For a Scandinavian, this is a very rare sight - an African savannah, full of indigenous wildlife. Zebras and elegant antelopes play among the ostriches and long-necked giraffes. In a water hole beneath a cliff, a pygmy hippopotamus frolics in his natural element. The ostriches, which can grow 3 meters tall, prance proudly about and keep a watchful eye. In a little hut by the water, you can experience the animals of the savannah at close range when they approach the water to drink, or when the pygmy hippo takes a refreshing bath.
All in all, this setting was taken right “Out of Africa” - a book which, incidentally, was written by a Dane. Yet, the address is Aalborg Zoo, Mølleparkvej 63, 9000 Aalborg.
For the equivalent of about EUR 5.5 million, the Zoo has managed to recreate a slice of Africa that is now home to various species of African origin.
Some of the savannah’s inhabitants can be seen in a circular “barn” of 700 sq. metres, with a 15 metre-high ceiling. This led to the acquisition of a new species for the zoo - the wart hog. The village also has a tropical habitat with water holes for the pygmy hippos, and an area for the ostriches. A baobab tree almost 15 metres tall and a primitive school with classroom at one end and goats in the other, help complete the impression of a piece of Africa transplanted into North Jutland. All the buildings in the African village are inspired by traditional African design and architecture.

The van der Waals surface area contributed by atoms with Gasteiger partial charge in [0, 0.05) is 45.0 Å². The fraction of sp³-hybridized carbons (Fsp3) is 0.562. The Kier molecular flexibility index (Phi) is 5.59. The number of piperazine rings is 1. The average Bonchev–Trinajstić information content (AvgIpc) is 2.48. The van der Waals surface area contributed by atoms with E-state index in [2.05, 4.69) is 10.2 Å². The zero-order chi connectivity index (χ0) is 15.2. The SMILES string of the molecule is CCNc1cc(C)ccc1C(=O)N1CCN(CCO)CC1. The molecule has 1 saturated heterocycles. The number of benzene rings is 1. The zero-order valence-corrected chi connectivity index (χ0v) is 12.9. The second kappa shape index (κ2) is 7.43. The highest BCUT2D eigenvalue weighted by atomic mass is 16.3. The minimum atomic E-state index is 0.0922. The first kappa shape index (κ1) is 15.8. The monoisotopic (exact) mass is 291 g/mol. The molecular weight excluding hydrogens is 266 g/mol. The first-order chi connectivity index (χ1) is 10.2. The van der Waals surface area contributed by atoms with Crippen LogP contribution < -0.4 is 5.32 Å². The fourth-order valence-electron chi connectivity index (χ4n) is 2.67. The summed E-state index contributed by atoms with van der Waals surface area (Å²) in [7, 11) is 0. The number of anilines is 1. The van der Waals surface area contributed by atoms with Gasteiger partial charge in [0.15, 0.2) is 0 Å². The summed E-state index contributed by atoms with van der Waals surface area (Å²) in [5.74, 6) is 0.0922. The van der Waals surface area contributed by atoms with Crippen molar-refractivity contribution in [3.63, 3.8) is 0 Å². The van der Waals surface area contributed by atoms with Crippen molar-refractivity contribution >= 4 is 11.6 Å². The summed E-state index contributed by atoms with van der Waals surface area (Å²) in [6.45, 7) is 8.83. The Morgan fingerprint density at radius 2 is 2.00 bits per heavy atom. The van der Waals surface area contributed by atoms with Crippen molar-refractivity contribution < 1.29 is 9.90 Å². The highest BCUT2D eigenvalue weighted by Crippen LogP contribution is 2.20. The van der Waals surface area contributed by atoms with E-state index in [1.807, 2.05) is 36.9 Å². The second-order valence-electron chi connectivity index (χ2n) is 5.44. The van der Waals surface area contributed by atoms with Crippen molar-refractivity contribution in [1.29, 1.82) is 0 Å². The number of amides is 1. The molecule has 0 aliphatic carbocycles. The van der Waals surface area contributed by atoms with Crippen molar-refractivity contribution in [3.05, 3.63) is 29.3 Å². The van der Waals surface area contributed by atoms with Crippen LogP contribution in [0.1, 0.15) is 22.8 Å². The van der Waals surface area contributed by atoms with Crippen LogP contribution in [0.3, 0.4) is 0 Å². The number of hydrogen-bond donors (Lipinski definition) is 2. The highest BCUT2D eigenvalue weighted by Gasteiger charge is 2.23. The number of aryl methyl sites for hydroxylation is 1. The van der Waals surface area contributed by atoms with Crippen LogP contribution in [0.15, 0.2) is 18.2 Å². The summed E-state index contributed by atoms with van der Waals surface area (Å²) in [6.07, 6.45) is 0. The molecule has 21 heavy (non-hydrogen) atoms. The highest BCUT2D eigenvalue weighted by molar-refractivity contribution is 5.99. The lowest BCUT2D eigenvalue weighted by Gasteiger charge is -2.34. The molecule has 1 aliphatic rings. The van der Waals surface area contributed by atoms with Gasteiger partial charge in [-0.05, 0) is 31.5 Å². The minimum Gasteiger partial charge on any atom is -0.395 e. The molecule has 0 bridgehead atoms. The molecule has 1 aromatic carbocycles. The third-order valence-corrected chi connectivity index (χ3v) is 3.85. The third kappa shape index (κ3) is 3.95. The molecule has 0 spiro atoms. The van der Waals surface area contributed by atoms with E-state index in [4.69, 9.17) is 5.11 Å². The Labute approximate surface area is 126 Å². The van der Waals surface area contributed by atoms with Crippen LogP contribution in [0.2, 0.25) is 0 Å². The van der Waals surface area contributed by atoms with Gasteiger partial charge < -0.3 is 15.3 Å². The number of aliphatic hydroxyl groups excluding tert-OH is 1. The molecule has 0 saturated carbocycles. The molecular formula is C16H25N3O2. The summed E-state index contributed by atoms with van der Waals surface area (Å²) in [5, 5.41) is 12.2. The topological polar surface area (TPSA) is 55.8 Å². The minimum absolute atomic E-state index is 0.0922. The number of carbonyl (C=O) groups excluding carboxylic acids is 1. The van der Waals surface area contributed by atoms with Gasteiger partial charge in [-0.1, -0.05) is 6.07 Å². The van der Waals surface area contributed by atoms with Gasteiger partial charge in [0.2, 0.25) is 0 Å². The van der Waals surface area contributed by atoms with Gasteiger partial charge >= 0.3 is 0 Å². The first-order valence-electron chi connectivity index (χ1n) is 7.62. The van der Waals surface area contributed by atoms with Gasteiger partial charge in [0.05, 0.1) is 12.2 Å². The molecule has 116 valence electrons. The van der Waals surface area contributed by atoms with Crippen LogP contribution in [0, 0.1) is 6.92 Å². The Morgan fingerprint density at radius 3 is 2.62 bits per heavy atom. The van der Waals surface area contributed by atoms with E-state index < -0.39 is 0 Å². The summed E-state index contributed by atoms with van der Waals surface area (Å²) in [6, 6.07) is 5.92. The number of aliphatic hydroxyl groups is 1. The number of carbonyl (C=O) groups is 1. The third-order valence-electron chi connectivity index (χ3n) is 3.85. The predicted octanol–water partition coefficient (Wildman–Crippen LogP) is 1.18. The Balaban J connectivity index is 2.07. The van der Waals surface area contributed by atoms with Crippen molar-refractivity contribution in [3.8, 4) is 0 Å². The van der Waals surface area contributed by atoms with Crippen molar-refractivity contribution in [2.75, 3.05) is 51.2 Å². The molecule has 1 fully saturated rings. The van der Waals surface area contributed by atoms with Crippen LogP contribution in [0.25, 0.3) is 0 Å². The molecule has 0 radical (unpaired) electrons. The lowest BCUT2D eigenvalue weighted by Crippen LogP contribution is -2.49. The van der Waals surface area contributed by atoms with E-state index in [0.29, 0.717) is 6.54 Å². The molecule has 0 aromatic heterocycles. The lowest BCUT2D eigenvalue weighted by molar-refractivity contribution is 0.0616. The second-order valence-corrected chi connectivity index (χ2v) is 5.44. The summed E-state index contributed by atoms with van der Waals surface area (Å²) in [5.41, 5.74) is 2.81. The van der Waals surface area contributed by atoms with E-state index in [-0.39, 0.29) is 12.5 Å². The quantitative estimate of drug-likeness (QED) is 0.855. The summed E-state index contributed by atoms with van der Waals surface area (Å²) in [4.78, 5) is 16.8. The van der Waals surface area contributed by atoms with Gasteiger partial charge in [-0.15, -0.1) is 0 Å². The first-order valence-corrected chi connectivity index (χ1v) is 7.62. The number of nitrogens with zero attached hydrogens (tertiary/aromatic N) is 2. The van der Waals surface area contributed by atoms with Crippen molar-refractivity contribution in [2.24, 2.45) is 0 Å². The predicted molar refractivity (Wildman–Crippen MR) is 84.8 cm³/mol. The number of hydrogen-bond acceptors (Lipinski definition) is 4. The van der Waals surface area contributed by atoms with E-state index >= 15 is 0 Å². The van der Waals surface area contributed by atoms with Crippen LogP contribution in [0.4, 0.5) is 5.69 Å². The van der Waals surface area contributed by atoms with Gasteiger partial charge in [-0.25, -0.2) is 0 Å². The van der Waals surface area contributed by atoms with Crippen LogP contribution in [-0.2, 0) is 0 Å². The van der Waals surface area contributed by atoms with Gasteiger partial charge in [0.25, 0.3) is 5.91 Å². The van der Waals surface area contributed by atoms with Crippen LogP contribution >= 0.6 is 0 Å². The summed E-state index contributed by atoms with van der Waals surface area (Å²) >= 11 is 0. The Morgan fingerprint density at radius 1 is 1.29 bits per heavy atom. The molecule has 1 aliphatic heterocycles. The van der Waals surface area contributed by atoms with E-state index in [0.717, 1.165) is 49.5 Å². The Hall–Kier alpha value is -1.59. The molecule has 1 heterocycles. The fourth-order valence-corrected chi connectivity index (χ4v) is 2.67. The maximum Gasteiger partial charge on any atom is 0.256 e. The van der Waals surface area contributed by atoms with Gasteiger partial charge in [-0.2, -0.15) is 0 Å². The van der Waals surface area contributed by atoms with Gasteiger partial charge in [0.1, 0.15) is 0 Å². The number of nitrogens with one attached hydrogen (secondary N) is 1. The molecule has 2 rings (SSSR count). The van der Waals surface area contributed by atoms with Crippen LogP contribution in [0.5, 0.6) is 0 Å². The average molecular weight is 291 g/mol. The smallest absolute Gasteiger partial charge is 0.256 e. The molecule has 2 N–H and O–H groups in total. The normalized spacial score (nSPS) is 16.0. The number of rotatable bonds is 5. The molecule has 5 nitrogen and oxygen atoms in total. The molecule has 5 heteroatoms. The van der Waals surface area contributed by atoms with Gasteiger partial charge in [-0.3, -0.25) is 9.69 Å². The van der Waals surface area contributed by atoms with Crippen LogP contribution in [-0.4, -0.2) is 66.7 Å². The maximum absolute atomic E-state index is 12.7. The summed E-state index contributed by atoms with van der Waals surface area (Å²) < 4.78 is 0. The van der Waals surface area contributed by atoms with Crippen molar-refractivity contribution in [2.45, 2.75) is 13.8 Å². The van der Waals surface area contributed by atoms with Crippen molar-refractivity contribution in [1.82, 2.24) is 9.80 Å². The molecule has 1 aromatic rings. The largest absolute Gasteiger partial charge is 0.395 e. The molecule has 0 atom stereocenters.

Aalborg Zoo - and its guests - are the main sponsor behind something truly unique: BLACK MAMBA, which is the name of a group of just 36 local women in Balule, South Africa. Balule is a 400 km2 part of the world-famous Kruger National Park. The women are an effective counter-measure against poaching.
It is Aalborg Zoo's belief that the war on poaching cannot be won with fire and gunpowder, but rather through education of the local community. This is where the women make a difference: Culturally speaking, they have a higher credibility than the men, and they would never take bribes.
All over the Zoo there are signs, brochures and monitors with information about the animals and their natural habitats.
The visitors are, of course, more than welcome to contact the zookeepers for any kind of information about the animals, so please feel free to ask.